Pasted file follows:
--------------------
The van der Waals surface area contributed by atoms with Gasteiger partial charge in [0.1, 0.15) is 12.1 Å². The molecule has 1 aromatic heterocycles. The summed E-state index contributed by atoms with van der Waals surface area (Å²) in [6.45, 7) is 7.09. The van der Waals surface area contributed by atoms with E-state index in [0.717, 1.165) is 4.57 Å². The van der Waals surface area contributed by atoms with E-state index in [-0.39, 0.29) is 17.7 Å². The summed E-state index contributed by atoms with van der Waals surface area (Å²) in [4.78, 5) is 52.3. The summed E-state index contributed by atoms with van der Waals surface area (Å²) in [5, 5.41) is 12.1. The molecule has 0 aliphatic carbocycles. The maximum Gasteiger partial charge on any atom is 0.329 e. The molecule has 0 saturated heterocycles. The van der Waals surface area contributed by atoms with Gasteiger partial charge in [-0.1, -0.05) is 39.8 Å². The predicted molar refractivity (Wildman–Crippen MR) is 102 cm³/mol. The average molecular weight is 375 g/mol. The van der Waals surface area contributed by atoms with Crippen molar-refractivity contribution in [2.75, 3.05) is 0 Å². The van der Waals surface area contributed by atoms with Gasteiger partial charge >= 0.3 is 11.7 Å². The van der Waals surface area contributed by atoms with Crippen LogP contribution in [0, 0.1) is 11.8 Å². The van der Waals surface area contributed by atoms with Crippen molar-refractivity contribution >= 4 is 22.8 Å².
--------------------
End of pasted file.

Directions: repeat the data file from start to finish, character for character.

The van der Waals surface area contributed by atoms with Gasteiger partial charge in [0.1, 0.15) is 12.1 Å². The molecule has 1 aromatic heterocycles. The summed E-state index contributed by atoms with van der Waals surface area (Å²) in [6.45, 7) is 7.09. The van der Waals surface area contributed by atoms with E-state index in [0.717, 1.165) is 4.57 Å². The van der Waals surface area contributed by atoms with E-state index in [-0.39, 0.29) is 17.7 Å². The summed E-state index contributed by atoms with van der Waals surface area (Å²) in [4.78, 5) is 52.3. The summed E-state index contributed by atoms with van der Waals surface area (Å²) in [5, 5.41) is 12.1. The molecule has 0 aliphatic carbocycles. The maximum Gasteiger partial charge on any atom is 0.329 e. The molecule has 0 saturated heterocycles. The van der Waals surface area contributed by atoms with Gasteiger partial charge in [-0.1, -0.05) is 39.8 Å². The predicted molar refractivity (Wildman–Crippen MR) is 102 cm³/mol. The average molecular weight is 375 g/mol. The van der Waals surface area contributed by atoms with Crippen molar-refractivity contribution in [2.75, 3.05) is 0 Å². The van der Waals surface area contributed by atoms with Gasteiger partial charge >= 0.3 is 11.7 Å². The van der Waals surface area contributed by atoms with Crippen LogP contribution in [0, 0.1) is 11.8 Å². The van der Waals surface area contributed by atoms with Crippen molar-refractivity contribution >= 4 is 22.8 Å².